by John M. Floyd
One of my many faults (along with video late charges and homemade cinnamon rolls and naps during sermons) is that I buy too many books about writing. How-to books, I guess you’d call them. I have more than hundred, last time I counted, in my home library. Why do I like them? Well, I want to learn “how to,” I suppose. Also, I just enjoy reading the opinions of others who are smarter than I am (picture here the teeming multitudes) on the subject of writing fiction. And especially short fiction.
What follows is a collection of definitions and observations, from my many how-to-write books and elsewhere, regarding short stories. Most of these, I think, are pretty interesting, some are helpful . . . and a few are real jewels.
Words from the wise (or at least the experienced):
Jeffery Deaver: “Short stories are like a sniper’s bullet. Fast and shocking.”
Loren Estleman: “The short story is to the novel what the exquisite miniature is to the sprawling mural.”
Margaret Lucke (Writing Great Short Stories) says her two dictionaries define a short story as “the telling of a happening or a series of connecting events” and “a narrative designed to interest, amuse, or inform the hearer or reader.”
Orson Scott Card: “Ideally, a short story is an indivisible unit — every sentence in it points to the single climax that fulfills the entire work.”
Jack Bickham: “The [short story] writer wants to do more than look at a frozen point in time (which is almost what a vignette does); he wants to develop a moving event or series of events that arouses curiosity about ‘how things are going to turn out.’”
Sharon Sorenson (How to Write Short Stories): A short story . . .tells about imaginary events that happen to imaginary people, and the events lead to a crisis which is resolved at the end.”
Poe said a short story is “a story brief enough to be read at one sitting.”
Robert Gorham Davis: “A story asks a question: ‘What is it like being that kind of person, going through that kind of an experience?’ — and then answers it.”
Rick Demarinis (The Art and Craft of the Short Story): “A short story at its best is a pivotal moment in a life.”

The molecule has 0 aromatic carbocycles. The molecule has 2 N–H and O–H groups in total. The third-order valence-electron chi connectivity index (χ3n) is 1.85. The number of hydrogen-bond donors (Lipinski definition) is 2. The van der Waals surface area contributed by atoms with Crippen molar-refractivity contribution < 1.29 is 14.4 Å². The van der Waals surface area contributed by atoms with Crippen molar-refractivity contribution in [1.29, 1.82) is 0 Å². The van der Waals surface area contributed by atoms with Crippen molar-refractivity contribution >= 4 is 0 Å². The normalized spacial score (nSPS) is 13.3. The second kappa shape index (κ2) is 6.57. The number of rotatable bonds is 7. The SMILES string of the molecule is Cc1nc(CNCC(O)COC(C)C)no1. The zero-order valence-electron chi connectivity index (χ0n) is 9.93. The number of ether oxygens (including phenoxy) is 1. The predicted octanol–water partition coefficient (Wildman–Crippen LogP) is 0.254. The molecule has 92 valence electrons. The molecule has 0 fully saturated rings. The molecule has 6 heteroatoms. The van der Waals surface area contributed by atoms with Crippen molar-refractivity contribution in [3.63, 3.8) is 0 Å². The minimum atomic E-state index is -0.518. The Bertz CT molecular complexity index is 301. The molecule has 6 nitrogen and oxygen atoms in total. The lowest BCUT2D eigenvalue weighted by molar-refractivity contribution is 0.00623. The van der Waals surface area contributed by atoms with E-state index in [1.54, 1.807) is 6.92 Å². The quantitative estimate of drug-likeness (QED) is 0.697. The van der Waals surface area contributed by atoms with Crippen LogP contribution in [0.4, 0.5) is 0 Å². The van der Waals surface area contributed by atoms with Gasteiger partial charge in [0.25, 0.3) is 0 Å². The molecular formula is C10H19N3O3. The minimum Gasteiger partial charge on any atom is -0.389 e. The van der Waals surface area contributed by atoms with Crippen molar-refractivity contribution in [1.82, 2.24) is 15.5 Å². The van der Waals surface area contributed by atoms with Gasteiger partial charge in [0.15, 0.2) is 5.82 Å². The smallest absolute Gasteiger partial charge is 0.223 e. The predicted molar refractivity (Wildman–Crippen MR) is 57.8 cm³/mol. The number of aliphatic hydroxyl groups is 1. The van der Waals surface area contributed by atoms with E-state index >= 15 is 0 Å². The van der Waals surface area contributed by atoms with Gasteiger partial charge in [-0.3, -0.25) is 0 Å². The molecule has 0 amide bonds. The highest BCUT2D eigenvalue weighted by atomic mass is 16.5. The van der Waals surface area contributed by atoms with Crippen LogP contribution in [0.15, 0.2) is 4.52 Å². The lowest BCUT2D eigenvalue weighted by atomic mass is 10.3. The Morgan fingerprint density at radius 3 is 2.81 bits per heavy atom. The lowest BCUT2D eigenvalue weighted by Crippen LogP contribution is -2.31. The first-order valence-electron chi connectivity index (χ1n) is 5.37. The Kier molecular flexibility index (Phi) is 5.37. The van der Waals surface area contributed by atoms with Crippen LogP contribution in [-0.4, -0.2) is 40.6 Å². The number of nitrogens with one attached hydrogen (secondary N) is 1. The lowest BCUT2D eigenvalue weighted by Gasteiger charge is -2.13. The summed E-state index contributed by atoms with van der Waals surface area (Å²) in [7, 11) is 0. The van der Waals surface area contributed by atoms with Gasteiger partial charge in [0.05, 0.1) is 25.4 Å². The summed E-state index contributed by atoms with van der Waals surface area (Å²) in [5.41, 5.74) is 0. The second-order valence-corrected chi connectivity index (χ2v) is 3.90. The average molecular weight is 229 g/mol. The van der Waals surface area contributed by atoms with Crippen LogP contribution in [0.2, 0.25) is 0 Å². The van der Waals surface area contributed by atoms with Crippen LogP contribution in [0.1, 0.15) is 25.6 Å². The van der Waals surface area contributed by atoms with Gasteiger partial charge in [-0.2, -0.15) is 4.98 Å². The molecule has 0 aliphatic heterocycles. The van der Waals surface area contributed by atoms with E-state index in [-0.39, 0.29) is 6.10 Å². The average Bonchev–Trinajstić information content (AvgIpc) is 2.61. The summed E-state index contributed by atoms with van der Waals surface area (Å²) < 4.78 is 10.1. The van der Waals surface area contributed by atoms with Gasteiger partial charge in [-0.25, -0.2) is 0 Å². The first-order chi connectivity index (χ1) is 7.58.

A technical, and less philosophical, definition: “A short story is a piece of fiction less than about 20,000 words.” (I don’t remember where I heard that, but I’m tempted to agree. On the one hand, a 20K story is a long one, not a short one, and has actually tiptoed over into novella territory — but I’ve sold a couple of stories between 14,000 and 18,000 words and they were still called shorts by the places that published them.)
Elizabeth Lyon (A Writer’s Guide to Fiction): “Short stories are not miniature novels, any more than TV episodes are feature films. A short story is complete unto itself.”
Stephen Vincent Benet: What is a short story? “Something that can be read in an hour and remembered for a lifetime.”
Hitchcock: “A good story is life with the dull parts taken out.”
Estleman again: “If it manages to stir readers while leaving them perplexed as to its meaning, and if you can finish it in one or two sittings without immediate need for a chiropractor, it’s a successful short story.”
And our own James Lincoln Warren, in his column a few weeks ago: “The short story is not there to be lived in, like a great novel, but to be visited for a special fleeting moment.”
In closing, I think my favorite short-story observation was made by Alice Munro: “This is not a golfer on a practice tee. This is a gymnast in a plain black leotard, alone on a bare floor, outperforming all the novelists with their flashy costumes and whips and elephants and tigers.”
I like that picture.